Wednesday, 11 March 2015

iPhones prove that the meek shall inherit the earth

I'm filing this under 'things I'd like to be true, but which probably aren't':
The alternative to extractive institutions is to organize society around inclusive institutions. Such an approach encourages technological innovation, since technology allows individuals to better their own circumstances. It is these changes that lead to the economic growth we have seen in much of the Western world across the past few centuries.

So the basic story is simple:
  1. Extractive institutions do not encourage technological change and do not lead to economic growth.
  2. Inclusive institutions encourage technological change and therefore lead to the economic growth we have seen only recently in human history.
This helps us understand why nations have failed or succeeded in the past.
David Berri, professor of economics at Southern Utah University.

If this was true, we'd expect extractive societies to naturally fail and make way for something more benevolent. But I seem to remember from my history books that the opening up of the New World, from the conquistadores' initial looting to the slave-based plantation system and the triangular trade was more than a teensy bit extractive, but it didn't stop things like the Spanish Golden Age. OK, the latter didn't last, but the Spaniards weren't swept from the seas by inclusive institutions, but by subsequent empires, also built on rapacious extraction.

Nor does the thesis explain the British Empire in the 1800s - industrialisation, innovation and unparalelled economic growth hand in hand with exploitation and a massive world-wide, world-dominating, extractive Empire.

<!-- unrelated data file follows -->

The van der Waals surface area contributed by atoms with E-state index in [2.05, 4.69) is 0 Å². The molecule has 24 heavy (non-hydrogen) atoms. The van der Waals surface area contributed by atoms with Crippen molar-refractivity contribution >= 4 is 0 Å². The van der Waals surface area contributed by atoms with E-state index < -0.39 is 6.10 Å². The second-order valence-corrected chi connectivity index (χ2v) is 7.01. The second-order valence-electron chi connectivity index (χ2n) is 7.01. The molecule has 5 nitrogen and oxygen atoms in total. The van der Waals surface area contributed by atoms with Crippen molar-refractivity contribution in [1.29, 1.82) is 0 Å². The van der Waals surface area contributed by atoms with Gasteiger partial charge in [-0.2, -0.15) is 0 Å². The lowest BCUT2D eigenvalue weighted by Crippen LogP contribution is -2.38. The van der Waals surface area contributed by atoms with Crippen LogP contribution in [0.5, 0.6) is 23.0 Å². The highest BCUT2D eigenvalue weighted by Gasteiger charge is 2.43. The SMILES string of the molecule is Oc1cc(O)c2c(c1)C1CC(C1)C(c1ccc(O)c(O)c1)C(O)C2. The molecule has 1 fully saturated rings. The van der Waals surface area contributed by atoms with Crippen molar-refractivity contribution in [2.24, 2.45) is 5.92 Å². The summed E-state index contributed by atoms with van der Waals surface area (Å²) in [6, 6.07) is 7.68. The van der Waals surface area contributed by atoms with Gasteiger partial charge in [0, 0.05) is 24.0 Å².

Unfortunately, I can't see much evidence that extractive institutions spontaneously perish because inclusive ones necessarily work better, then or now (which is a pity, because inclusive societies are probably far better places for almost everybody to live in).

'A world dominated by extractive institutions is not likely to give you a new iPhone' writes Berri. The last time I checked, this world was still managing to provide plenty of iPhones without having noticeably checked the power of some rather big extractive institutions:
We are not exactly sure which is scarier: that total financial assets amount to about 500% of world GDP or that about $75 trillion in financial leverage is just sitting there, completely unregulated and designed with one purpose in mind: to make billionaires into trillionaires (with taxpayers footing the bill of their failure).